“In December 2015 they came to me to ask about the Torres properties that surround and encompass the water treatment plant area so our discussion happened back then, what was available and not available in that area primarily around assumed Torres land that are now under Core Tech that was what we were looking at they weren’t even discussing this expansion, we were trying to figure out land that was supposed to be theirs and as you can see the description of their land doesn’t jive with what it should be in what was given back and so we had those kinds of discussions and what it lead up too. Recently we started looking across the street they asked about the possibility of using Ancestral Lands and that is when this triangle property was proposed not encroaching into private property. They are just exploring there is nothing devious going on here at all we are looking out for the greater good for the entire island of Guam.”
Commissioners pressed the matter further, though, questioning why the adjacent CTI properties were not considered for the expansion.
“The property in that area that the Torres got they flipped it right away and it went to Core Tech, it went to you and you said he was an innocent third party purchaser now the question of the land is out the door because you sold it to Core Tech why don’t you purchase at the same side of the street next to Core Tech instead of asking us,” commissioner Anthony Ada pointed out.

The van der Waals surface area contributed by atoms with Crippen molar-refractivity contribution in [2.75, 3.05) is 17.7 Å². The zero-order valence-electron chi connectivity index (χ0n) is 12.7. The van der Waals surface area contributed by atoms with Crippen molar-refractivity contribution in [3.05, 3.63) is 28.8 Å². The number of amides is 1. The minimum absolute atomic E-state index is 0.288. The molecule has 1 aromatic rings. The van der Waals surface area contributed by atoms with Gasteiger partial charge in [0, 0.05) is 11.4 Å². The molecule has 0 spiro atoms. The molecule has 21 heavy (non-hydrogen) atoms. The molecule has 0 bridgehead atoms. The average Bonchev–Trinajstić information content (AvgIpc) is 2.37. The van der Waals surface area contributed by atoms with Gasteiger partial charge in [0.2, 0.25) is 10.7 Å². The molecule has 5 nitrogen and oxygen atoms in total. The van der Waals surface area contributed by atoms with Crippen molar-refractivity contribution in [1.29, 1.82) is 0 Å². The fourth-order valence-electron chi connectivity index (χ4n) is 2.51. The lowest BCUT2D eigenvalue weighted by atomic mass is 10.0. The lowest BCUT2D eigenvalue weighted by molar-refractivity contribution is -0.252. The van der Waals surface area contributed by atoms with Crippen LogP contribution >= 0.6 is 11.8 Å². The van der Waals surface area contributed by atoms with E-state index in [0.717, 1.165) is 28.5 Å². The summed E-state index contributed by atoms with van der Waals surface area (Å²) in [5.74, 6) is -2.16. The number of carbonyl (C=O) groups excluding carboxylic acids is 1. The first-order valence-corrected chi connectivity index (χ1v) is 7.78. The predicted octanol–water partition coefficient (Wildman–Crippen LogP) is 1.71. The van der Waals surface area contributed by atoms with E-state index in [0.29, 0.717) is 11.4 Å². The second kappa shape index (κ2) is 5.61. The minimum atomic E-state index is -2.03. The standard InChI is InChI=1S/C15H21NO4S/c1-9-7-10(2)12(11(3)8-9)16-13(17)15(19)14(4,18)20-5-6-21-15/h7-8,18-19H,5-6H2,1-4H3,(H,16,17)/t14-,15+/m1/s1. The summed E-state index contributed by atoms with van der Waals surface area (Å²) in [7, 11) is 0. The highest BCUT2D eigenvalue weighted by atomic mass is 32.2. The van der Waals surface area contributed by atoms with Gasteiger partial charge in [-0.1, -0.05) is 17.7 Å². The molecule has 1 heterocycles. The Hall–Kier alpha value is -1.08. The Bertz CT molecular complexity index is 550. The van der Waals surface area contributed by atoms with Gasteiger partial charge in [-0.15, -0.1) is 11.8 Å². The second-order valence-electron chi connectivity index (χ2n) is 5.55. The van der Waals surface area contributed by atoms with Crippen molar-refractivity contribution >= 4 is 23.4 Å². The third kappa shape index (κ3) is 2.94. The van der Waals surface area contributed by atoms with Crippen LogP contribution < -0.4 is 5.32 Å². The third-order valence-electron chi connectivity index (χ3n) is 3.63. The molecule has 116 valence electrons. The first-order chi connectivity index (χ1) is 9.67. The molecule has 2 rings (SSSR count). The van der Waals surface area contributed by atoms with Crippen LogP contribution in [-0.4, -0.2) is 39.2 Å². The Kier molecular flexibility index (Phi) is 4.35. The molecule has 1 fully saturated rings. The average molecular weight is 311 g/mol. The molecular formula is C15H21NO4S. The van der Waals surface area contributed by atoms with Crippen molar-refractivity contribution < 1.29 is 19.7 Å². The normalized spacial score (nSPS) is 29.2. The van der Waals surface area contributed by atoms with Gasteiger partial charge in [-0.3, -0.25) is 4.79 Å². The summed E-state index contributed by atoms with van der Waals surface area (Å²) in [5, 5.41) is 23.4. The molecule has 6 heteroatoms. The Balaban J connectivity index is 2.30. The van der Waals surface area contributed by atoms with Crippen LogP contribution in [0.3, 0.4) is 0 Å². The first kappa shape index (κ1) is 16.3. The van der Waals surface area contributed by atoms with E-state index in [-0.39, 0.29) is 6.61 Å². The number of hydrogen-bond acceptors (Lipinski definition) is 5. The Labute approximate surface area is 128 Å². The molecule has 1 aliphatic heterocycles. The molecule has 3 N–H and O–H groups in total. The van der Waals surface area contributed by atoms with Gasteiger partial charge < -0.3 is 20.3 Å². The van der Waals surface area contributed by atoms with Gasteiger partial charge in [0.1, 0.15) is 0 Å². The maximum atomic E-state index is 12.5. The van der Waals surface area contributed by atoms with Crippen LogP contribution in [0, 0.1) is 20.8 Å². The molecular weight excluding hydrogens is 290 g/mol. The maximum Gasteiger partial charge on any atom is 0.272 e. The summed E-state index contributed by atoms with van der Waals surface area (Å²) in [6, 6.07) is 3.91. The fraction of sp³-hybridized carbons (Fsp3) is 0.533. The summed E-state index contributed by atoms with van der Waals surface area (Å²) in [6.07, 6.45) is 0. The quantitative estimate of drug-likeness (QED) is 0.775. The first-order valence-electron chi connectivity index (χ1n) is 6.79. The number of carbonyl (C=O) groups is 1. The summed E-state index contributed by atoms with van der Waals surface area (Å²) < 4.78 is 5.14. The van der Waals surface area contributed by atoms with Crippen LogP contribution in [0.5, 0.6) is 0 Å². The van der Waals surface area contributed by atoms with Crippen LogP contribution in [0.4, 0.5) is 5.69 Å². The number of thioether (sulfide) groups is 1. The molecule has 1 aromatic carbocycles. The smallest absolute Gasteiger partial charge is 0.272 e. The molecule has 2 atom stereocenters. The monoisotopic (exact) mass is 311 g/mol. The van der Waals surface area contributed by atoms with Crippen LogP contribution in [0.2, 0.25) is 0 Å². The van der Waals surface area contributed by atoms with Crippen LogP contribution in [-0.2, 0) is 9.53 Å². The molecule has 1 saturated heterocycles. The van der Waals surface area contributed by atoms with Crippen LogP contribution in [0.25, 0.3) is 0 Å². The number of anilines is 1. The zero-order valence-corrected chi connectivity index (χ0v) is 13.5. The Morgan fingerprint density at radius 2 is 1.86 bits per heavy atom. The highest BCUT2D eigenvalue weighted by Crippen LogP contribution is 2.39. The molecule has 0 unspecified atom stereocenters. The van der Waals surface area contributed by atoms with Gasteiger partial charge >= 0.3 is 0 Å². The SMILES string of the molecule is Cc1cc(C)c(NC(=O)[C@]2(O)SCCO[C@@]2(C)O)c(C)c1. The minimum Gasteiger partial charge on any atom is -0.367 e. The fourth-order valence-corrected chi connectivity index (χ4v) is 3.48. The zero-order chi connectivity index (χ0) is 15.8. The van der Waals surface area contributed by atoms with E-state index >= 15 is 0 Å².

That’s when Mr. Bordallo admitted, “We did ask Core Tech. They refused.”
Bordallo explained to commissioners in that meeting that GWA’s first option was to purchase CTI property, including the portion its GWA sketch indicated there would be a stormwater basin right outside 10184-7’s eastern boundary.
“Alternative ‘A ‘was adjacent to the existing plant,” Mr. Bordallo told commissioners. Commissioner Antonio Sablan then recommended GWA request the legislature authorize the condemnation of the CTI land for GWA.
“We don’t need to go to the legislature for the condemnation process the authority has eminent domain we just have to work with the Attorney General’s office we have no qualms pursuing that route if we need to go that route, to negotiate would be preferable,” Mr. Bordallo replied. “We don’t necessarily want to go through the condemnation process, the other issue being it is a lengthy process and this is a time sensitive project, we have deadlines that don’t move and there is no guarantee the time the AG’s office can affect the condemnation process.”